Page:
I went for a run at Mahlon Dickerson Reservation this morning. It had been a long time since I had last been there. I was impressed by the changing scenery in the woods. The scenery is ever going through its cycles. But when I don’t get out there for a lengthy period of time, the changes are stand in stark contrast to what I last remembered seeing. The temperature was in the high 60s. The humidity was low. It was a perfect morning for running.
One year ago today, a kind man offered me a nice cold drink after I emerged from the woods covered in sweat and deer flies.
The world might be a happier place if we all thought to give refreshment to the sweaty people.
200 + 16 + 200 = A LOT OF MILES!
Is getting up at 4 AM on a Saturday (making your wife and two-year-old do so also) to drive 200 miles in order to hop out of the car and run 16 miles worth of rocky muddy trails up and down big central Pennsylvania mountains crazy?
Most people would say, “YES!”
But as you can see in the pictures below, I was accompanied by 249 equally crazy friends! I don’t know how far anyone else had to drive that morning, but it’s a safe bet that a large percentage would have done just what I did for the opportunity to run in those hills. If you are crazy enough to enjoy running on the mountains for multiple hours, riding in a car for three hours is no big deal.
This is what I did on June 1 in order to run in the Slate Run 25K trail race in Slate Run, PA.
A Picture Is Worth a Thousand Words, But Not Many Feet of Elevation
Photos never do justice to elevation. The mountains never appear as tall as they are in person. And photos can’t convey the burning in your thighs when you are climbing up, up, up and then finally the ground levels out at a scenic view… only to round a bend and continue up, up, up. Your thighs burn and the pictures are silent about it.
The pictures also don’t show how good it feels once you get to the top of the mountain and you can run on wonderful single track trail for a few miles. Then your thighs come alive!
So Much Water!
There was so much water after the second aid station! The trail insisted on weaving it’s way back and forth across the streams, sometimes knee-deep. That mountain water was rather chilly! By the time I crossed a road around mile 10, my feet were numb. I mentioned this to a volunteer at the road crossing. Her response? “Welcome to Pennsylvania!” She also asked if I needed water, which struck me as ironic after I just complained about. She said the next aid station was only 2 miles away. So I kept plugging along.
After the road, the trail continued uphill through more water. That’s where I hit the wall. The 200 miles of driving caught up with me. My feet hurt from the cold water. There was no end of it in sight. I was no longer running. I was stopping more often. I started counting my steps, forcing myself to do 3 sets of 10 steps before I stopped to catch my breath. I got angry at myself each time and stopped at step 8 just to be a jerk to myself. The water was roaring down the mountain. I so wanted to lie down in dry silence. Someone passed me at that point. He said, “I think we’re getting closer to the top.” I sarcastically thought, “Aren’t we constantly getting closer to the top with each step? But that doesn’t mean we are close to the top!” I don’t think I said it out loud.
Near the top, the water slowed and quieted. I stuck my hat in and splashed water all over my head. That snapped me back to reality a bit and I continued on in better spirits.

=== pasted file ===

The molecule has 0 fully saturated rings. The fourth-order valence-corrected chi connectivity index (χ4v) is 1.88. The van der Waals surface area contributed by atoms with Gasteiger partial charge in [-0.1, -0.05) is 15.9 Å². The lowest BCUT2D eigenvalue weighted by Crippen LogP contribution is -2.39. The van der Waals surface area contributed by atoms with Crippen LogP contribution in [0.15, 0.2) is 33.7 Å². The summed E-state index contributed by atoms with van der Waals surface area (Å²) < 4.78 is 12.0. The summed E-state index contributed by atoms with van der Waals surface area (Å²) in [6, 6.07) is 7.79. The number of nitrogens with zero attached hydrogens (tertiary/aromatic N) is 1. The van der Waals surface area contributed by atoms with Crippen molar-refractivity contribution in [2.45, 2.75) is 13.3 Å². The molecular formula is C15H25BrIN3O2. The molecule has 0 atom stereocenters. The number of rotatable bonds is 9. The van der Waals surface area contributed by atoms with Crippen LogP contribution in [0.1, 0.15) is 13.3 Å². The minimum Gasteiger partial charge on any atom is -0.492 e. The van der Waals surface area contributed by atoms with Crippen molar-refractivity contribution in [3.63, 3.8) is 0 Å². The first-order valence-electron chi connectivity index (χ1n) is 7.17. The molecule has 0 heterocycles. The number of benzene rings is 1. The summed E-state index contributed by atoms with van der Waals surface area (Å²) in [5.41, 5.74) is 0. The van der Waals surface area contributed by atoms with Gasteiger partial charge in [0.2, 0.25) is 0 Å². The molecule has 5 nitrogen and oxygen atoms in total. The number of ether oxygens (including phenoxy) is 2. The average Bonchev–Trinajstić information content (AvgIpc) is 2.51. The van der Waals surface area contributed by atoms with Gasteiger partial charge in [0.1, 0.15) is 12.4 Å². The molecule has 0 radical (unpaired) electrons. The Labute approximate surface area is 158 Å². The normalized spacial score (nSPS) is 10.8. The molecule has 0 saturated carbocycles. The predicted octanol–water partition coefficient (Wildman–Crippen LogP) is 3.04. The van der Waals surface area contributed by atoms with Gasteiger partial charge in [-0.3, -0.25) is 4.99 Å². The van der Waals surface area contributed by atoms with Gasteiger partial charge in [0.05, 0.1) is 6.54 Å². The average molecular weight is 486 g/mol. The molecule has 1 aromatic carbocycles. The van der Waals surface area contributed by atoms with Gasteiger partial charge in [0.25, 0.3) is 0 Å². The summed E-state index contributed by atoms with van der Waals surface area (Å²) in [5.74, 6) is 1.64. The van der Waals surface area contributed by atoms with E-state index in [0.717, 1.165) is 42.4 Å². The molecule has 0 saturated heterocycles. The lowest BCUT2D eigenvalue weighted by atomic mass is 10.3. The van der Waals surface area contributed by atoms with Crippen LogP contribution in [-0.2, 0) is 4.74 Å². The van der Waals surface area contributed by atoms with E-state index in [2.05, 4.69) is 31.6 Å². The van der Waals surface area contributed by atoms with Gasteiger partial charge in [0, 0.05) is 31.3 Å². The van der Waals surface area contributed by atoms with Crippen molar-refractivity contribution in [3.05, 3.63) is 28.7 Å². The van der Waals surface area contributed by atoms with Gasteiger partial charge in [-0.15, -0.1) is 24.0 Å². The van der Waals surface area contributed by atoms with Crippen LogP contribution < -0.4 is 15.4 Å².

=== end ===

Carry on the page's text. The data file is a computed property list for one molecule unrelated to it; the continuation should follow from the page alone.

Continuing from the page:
Enjoy Your Ride Home! Come See Us Again!
At 5 hours and 8 minutes, I hobbled over the finish line. Spasms in my hamstrings. Spasms in my thighs. Spasms in one of my calves. I moved like an ape in running shoes. But I finished.
Then I remembered: We still had to drive 200 miles home. We were a good ways from civilization. When we got to Danville we stopped at Wendy’s and I pigged out. (I pigged out for a bunch of days actually.) The spasms hit me off and on while my wife drove. Later she said, “Maybe you should give this up. You’re in pain and you don’t look like you’re having fun now.”
This race is scheduled for June 6, 2020. As soon as I shake these spasms I think I’ll walk on over to my computer. “Hello, ultrasignup.com.”
Look into the eyes of your beloved and ask deeply, “Who are you, my love, who has come to me and taken my suffering as your suffering, my happiness as your happiness, my life and death as your life and death? Who are you whose self has become my self? Why aren’t you a dewdrop, a butterfly, a bird, a pine tree?” Ask with your whole body and mind. Later, you will have to ask the person who causes you the most suffering the same questions: “Who are you who brings me such pain, who makes me feel so much anger and hatred?” To understand, you have to become one with your beloved, and also one with your so-called enemy. You have to worry about what they worry about, suffer their suffering, appreciate what they appreciate. You and the object of your love cannot be two. They are as much you as you are yourself.
Continue until you see yourself in the cruelest person on Earth, in the child starving, in the political prisoner. Practice until you recognize yourself in everyone in the supermarket, on the street corner, in a concentration camp, on a leaf, in a dewdrop. Meditate until you see yourself in a speck of dust in a distant galaxy. See and listen with the whole of your being. If you are fully present, the rain of the Dharma will water the deepest seeds in your store consciousness, and tomorrow, while you are washing the dishes or looking at the blue sky, that seed will spring forth, and love and understanding will appear as a beautiful flower.
-Thich Nhat Hanh
“Teachings on Love”